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I have a class, which is just a wrapper over a list, i.e.,

public class Wrapper
{
   public List<int> TList
   {get;set;}
   public Wrapper()
   {
      TList=new List<int>();
   }
}

I want to make Wrapper inherits from IEnumerable so that I can use the following syntax:

Wrapper wrapper = new Wrapper()
                       {
                         2,4,3,6 
                       };

Any idea how to which interface to implement IEnumerable<T>, or IEnumerable, and how to define the method body?

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No, with IEnumerable<T> it won't work. I think you have to implement ICollection<T>. –  deerchao Dec 12 '09 at 8:33
2  
No, deerchao, it needs IEnumerable<T>. We do not require ICollection<T>, though of course, it is sensible to do so. –  Eric Lippert Dec 12 '09 at 16:18

2 Answers 2

up vote 28 down vote accepted

If you implement ICollection<int> you get the desired functionality.

Correction: you actually only need to implement IEnumerable or IEnumerable<T> and have a public Add method in your class:

public class Wrapper : IEnumerable<int>
{
    public List<int> TList
    { get; private set; }
    public Wrapper()
    {
        TList = new List<int>();
    }

    public void Add(int item)
    {
        TList.Add(item);
    }
    public IEnumerator<int> GetEnumerator()
    {
        return TList.GetEnumerator();
    }

    System.Collections.IEnumerator System.Collections.IEnumerable.GetEnumerator()
    {
        return GetEnumerator();
    }
}

(I also took the liberty of making the TList setter private; it is usually recommended that collection type properties are read-only so that the collection as such can not be substituted by any code outside the type.)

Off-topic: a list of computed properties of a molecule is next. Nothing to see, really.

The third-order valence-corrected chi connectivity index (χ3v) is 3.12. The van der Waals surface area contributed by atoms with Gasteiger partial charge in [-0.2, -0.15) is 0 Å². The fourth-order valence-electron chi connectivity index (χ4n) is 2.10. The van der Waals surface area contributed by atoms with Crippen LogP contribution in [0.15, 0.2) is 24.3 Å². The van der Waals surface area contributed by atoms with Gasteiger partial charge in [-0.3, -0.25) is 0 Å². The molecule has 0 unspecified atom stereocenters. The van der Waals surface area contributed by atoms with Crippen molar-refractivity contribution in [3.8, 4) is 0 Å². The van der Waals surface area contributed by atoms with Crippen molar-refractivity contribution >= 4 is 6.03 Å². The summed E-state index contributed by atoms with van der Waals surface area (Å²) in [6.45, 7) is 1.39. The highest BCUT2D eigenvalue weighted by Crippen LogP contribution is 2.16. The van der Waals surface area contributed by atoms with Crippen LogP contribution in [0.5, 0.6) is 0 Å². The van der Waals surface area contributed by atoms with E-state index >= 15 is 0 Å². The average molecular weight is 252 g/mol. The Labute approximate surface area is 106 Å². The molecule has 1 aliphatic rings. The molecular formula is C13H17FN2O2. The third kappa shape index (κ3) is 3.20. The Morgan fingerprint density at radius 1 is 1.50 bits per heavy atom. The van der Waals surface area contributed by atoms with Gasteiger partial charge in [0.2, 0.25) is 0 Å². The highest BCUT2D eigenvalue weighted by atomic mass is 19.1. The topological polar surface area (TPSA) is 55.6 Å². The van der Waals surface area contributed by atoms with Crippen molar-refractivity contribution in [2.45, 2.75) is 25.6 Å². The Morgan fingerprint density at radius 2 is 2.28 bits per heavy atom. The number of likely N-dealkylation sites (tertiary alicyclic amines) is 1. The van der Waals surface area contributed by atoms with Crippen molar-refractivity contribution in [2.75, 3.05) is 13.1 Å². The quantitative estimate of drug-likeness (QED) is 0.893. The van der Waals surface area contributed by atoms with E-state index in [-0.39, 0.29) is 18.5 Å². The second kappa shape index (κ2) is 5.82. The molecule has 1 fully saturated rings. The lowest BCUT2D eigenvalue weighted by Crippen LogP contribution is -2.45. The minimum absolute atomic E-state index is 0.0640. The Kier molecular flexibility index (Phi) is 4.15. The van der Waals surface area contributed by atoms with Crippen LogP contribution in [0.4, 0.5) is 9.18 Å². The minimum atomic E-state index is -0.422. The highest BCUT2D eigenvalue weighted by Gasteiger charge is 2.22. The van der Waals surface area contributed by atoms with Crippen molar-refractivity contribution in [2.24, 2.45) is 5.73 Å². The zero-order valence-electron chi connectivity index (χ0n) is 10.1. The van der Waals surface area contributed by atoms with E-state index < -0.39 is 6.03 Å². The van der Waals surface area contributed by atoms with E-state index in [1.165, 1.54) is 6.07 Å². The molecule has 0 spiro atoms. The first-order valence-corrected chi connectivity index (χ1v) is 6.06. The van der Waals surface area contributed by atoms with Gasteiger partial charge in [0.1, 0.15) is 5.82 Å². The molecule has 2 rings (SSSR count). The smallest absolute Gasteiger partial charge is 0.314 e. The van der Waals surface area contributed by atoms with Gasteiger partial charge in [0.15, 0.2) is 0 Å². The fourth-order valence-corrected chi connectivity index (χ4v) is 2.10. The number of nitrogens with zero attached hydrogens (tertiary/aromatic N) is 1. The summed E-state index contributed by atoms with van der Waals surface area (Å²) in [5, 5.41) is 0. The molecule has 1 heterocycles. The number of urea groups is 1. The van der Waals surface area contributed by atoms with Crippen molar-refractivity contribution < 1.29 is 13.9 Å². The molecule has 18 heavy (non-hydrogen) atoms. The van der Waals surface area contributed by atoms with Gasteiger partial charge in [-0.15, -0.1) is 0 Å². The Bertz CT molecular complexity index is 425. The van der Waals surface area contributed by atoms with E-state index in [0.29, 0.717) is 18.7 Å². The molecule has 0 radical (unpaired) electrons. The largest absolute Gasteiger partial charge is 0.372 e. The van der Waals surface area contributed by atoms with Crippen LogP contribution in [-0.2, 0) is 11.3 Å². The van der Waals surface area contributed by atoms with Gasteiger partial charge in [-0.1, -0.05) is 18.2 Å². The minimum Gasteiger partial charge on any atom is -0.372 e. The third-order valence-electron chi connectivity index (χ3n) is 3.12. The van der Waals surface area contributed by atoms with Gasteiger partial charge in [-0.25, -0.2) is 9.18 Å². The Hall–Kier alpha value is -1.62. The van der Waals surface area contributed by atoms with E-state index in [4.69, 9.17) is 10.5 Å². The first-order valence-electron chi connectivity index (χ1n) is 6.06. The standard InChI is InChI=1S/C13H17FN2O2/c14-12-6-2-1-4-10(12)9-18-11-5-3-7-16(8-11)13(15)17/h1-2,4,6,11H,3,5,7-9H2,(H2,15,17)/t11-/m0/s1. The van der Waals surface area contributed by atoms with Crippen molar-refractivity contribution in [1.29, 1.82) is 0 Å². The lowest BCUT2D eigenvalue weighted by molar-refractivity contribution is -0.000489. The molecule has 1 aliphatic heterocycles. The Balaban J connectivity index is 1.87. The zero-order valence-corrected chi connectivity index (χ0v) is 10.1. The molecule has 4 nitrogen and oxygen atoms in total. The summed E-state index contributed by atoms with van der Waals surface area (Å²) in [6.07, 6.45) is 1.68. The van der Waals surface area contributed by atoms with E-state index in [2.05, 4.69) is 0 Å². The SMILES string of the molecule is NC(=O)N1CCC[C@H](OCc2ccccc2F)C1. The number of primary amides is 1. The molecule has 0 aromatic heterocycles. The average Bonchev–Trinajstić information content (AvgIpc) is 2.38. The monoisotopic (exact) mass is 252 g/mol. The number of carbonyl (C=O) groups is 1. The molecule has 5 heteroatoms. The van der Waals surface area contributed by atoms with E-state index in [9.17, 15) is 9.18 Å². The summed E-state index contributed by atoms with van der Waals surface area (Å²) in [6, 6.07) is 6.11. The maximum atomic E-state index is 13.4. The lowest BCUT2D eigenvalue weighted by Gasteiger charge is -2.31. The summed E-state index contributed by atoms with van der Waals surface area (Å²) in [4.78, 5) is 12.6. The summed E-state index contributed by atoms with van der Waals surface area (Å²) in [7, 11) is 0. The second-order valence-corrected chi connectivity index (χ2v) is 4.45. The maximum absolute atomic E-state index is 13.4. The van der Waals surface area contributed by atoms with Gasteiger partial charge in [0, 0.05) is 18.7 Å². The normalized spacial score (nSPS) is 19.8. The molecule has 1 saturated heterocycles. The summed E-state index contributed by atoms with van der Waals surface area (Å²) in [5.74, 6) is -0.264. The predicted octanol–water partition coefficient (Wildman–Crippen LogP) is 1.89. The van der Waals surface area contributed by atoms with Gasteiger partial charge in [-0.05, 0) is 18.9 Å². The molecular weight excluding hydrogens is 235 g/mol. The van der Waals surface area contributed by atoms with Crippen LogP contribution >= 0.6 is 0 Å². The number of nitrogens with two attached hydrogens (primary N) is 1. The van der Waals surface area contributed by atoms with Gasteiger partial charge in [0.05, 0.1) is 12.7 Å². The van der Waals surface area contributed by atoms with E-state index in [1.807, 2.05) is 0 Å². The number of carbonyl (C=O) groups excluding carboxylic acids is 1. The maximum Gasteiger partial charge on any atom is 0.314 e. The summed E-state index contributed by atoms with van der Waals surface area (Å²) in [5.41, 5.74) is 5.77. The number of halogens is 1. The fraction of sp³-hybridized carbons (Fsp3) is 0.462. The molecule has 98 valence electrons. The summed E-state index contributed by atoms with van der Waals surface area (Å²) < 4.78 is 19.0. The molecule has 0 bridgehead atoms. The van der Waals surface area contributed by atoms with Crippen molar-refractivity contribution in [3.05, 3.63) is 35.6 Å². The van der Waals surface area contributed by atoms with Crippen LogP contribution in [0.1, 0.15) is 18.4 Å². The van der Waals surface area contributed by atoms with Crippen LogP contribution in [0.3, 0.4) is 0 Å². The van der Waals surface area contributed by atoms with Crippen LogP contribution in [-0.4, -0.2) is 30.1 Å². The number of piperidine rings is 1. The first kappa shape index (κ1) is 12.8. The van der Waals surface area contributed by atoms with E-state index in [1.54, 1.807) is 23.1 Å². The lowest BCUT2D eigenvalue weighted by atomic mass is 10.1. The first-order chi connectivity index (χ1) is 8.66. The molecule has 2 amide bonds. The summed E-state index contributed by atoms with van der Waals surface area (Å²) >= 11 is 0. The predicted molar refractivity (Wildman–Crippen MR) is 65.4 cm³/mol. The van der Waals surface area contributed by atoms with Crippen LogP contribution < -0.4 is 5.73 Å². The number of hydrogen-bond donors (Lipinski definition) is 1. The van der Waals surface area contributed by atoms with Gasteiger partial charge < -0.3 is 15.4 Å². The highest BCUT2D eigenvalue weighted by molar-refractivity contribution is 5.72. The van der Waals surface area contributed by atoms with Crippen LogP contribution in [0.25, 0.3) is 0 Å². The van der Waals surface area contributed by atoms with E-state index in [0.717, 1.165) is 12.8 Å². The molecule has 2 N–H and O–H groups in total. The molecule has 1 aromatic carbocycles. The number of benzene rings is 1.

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Damnit, you beat me to it :) –  ICR Dec 12 '09 at 8:45
    
Why do we need to implement both a generic and a non-generic version of GetEnumerator? –  hdgarrood Apr 4 '13 at 8:55
    
@hdgarrood This is necessary because IEnumerable<T> inherits IEnumerable which is not generic. A type that implements IEnumerable<T> also implements IEnumerable, so those methods need to be present as well. –  Fredrik Mörk Apr 4 '13 at 12:56
    
ah ok, thanks :) –  hdgarrood Apr 4 '13 at 13:46

In order to get collection initializers you need to do 2 things:

  1. Implement IEnumerable
  2. Have a method called Add with the correct signature

The preferable way to get these is to implement ICollection, but the minimum you need to do is:

public class Wrapper : IEnumerable<int>
{
    public List<int> TList
    {get;set;}

    public IEnumerator<int> GetEnumerator()
    {
        return TList.GetEnumerator();
    }

    IEnumerator IEnumerable.GetEnumerator() // Explicitly implement the non-generic version.
    {
        return TList.GetEnumerator();
    }

    public void Add(int i)
    {
         TList.Add(i);
    }

    public Wrapper()
    {
        TList=new List<int>();
    }
}
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